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Socialism, Communism, or whatever one chooses to call it, by converting private property into public wealth, and substituting co-operation for competition, will restore society to its proper condition of a thoroughly healthy organism, and insure the material well-being of each member of the community. It will, in fact, give Life its proper basis and its proper environment. But for the full development of Life to its highest mode of perfection, something more is needed. What is needed is Individualism. If the Socialism is Authoritarian; if there are Governments armed with economic power as they are now with political power; if, in a word, we are to have Industrial Tyrannies, then the last state of man will be worse than the first. At present, in consequence of the existence of private property, a great many people are enabled to develop a certain very limited amount of Individualism. They are either under no necessity to work for their living, or are enabled to choose the sphere of activity that is really congenial to them, and gives them pleasure. These are the poets, the philosophers, the men of science, the men of culture – in a word, the real men, the men who have realised themselves, and in whom all Humanity gains a partial realisation. Upon the other hand, there are a great many people who, having no private property of their own, and being always on the brink of sheer starvation, are compelled to do the work of beasts of burden, to do work that is quite uncongenial to them, and to which they are forced by the peremptory, unreasonable, degrading Tyranny of want. These are the poor, and amongst them there is no grace of manner, or charm of speech, or civilisation, or culture, or refinement in pleasures, or joy of life. From their collective force Humanity gains much in material prosperity. But it is only the material result that it gains, and the man who is poor is in himself absolutely of no importance. He is merely the infinitesimal atom of a force that, so far from regarding him, crushes him: indeed, prefers him crushed, as in that case he is far more obedient.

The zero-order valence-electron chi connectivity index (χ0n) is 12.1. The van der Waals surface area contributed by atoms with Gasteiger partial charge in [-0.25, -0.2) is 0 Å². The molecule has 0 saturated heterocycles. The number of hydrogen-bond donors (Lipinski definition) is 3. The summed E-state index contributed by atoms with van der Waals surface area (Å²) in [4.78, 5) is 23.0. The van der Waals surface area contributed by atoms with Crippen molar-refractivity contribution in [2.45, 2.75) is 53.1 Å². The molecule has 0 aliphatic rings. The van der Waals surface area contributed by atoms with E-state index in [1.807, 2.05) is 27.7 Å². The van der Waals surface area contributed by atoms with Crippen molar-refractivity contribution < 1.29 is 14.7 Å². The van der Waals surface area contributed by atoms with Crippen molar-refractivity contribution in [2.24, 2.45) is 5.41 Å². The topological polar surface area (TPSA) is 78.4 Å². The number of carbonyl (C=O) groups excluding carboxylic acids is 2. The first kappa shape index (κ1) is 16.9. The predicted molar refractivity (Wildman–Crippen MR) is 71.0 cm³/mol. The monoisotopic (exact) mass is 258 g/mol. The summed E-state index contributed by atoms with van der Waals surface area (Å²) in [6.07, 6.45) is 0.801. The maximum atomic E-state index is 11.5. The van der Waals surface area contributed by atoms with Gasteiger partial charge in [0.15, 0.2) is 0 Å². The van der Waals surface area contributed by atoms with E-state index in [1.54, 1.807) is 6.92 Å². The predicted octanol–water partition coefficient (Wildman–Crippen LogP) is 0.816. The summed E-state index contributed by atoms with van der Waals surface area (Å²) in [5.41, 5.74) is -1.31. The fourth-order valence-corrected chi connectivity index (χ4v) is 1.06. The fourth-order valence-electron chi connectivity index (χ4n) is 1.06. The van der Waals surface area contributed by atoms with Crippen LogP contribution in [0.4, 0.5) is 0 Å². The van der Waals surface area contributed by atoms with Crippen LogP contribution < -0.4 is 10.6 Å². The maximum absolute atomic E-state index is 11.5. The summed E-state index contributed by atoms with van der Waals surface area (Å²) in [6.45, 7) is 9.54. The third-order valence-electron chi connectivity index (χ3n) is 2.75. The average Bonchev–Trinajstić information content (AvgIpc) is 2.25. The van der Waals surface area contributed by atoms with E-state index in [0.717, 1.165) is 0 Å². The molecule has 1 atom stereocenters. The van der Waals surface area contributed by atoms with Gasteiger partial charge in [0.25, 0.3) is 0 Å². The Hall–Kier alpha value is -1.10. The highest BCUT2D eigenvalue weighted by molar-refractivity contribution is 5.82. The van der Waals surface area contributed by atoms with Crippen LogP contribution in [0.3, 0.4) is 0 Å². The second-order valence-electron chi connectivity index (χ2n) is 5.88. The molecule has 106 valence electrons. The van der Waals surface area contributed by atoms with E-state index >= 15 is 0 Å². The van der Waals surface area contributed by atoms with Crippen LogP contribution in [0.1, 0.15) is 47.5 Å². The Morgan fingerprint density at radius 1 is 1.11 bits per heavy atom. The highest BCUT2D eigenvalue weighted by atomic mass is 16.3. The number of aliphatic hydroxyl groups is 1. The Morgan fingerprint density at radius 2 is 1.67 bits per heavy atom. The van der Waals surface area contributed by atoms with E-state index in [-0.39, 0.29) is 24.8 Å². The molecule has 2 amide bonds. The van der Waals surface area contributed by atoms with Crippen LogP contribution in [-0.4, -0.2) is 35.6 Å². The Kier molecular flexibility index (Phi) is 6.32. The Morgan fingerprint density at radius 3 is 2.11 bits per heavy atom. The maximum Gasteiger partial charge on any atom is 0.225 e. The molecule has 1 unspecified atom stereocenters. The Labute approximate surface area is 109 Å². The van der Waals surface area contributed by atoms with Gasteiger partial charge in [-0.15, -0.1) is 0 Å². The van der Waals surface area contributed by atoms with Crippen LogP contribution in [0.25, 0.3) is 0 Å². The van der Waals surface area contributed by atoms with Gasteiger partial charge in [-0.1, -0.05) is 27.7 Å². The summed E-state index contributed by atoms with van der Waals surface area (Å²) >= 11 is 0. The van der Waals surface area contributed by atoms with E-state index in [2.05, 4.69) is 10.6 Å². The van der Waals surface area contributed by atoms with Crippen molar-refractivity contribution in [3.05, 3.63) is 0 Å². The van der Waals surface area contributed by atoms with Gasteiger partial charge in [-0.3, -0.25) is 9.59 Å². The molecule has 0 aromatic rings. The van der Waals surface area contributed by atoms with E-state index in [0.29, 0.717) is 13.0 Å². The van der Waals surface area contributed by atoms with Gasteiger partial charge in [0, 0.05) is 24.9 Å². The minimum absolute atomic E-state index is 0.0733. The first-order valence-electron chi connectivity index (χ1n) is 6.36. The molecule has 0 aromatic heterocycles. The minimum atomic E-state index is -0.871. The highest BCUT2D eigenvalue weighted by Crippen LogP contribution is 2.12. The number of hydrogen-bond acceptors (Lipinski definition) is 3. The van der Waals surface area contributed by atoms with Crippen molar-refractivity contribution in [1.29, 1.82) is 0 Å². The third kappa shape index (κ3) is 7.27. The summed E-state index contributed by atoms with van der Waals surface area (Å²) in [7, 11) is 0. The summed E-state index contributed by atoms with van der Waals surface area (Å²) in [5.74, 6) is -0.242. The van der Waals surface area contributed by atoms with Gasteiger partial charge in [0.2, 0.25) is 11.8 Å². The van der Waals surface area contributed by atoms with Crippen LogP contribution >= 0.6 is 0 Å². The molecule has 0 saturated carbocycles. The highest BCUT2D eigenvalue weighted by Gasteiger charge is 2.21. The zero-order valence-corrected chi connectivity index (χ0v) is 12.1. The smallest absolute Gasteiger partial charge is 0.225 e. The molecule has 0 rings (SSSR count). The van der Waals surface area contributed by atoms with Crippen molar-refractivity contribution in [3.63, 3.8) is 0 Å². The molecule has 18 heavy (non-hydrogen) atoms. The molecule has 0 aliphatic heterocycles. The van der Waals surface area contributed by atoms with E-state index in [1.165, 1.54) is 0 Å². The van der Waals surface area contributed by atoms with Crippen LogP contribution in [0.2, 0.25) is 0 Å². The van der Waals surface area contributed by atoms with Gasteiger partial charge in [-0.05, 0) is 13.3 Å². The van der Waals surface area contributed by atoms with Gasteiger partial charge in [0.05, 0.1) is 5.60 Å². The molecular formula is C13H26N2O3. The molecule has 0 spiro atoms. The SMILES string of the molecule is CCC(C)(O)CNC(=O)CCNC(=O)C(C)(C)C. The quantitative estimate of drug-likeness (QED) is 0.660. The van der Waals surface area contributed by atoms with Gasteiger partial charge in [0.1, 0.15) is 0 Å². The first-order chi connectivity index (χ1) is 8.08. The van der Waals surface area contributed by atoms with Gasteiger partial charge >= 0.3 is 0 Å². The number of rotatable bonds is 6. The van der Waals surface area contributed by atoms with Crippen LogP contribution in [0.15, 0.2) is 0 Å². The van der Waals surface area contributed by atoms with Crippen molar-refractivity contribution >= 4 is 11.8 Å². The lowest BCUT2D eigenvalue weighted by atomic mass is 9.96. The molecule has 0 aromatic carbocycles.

https://www.marxists.org/reference/arch ... /soul-man/



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Unthinking Majority wrote:
If it's emergent and organic then we don't even have to worry about any of this and let organic pressures take its course.



Is there anything 'organic' about *fascism* -- ?


Colombia begs for help as Duque embarks on indescribable terror campaign

https://colombiareports.com/colombia-be ... -campaign/


Unthinking Majority wrote:
Sorry but the particulars matter, because sometimes the cure can be worse than the disease.



Sure, I can appreciate this kind of 'planning' mentality, since I do *share* it, in general, but there's also the dynamic of 'analysis paralysis', meaning that a lack of engagement with real-world events in realtime consigns one to the library / monasticism, by default.
#15171213
Pants-of-dog wrote:Not necessarily.

A slave has no obligation to make the slaveowner understand why or how the slaveowner will be better off before revolting against the slaveowner.

In fact, life might not be better for the slaveowner at all.